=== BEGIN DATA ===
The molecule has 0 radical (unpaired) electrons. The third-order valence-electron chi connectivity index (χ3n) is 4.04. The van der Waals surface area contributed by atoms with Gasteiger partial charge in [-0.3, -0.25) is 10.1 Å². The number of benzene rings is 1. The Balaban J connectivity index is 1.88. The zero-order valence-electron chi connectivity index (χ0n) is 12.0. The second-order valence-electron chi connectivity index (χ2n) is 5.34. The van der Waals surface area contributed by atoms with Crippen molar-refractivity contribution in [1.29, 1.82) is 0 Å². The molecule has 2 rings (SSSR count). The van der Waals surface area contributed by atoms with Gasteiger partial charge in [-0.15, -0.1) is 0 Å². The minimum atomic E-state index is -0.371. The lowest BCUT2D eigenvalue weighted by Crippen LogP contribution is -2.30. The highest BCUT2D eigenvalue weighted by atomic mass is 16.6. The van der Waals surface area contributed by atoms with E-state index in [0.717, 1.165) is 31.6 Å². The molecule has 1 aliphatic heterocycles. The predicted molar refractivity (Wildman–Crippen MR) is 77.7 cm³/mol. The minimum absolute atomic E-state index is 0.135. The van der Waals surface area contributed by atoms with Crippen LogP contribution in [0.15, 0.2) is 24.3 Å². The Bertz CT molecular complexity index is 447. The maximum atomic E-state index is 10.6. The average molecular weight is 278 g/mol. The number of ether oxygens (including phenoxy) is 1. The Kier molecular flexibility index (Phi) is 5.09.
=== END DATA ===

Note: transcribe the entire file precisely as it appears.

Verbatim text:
The molecule has 0 radical (unpaired) electrons. The third-order valence-electron chi connectivity index (χ3n) is 4.04. The van der Waals surface area contributed by atoms with Gasteiger partial charge in [-0.3, -0.25) is 10.1 Å². The number of benzene rings is 1. The Balaban J connectivity index is 1.88. The zero-order valence-electron chi connectivity index (χ0n) is 12.0. The second-order valence-electron chi connectivity index (χ2n) is 5.34. The van der Waals surface area contributed by atoms with Crippen molar-refractivity contribution in [1.29, 1.82) is 0 Å². The molecule has 2 rings (SSSR count). The van der Waals surface area contributed by atoms with Gasteiger partial charge in [-0.15, -0.1) is 0 Å². The minimum atomic E-state index is -0.371. The lowest BCUT2D eigenvalue weighted by Crippen LogP contribution is -2.30. The highest BCUT2D eigenvalue weighted by atomic mass is 16.6. The van der Waals surface area contributed by atoms with E-state index in [0.717, 1.165) is 31.6 Å². The molecule has 1 aliphatic heterocycles. The predicted molar refractivity (Wildman–Crippen MR) is 77.7 cm³/mol. The minimum absolute atomic E-state index is 0.135. The van der Waals surface area contributed by atoms with Crippen LogP contribution in [0.15, 0.2) is 24.3 Å². The Bertz CT molecular complexity index is 447. The maximum atomic E-state index is 10.6. The average molecular weight is 278 g/mol. The number of ether oxygens (including phenoxy) is 1. The Kier molecular flexibility index (Phi) is 5.09.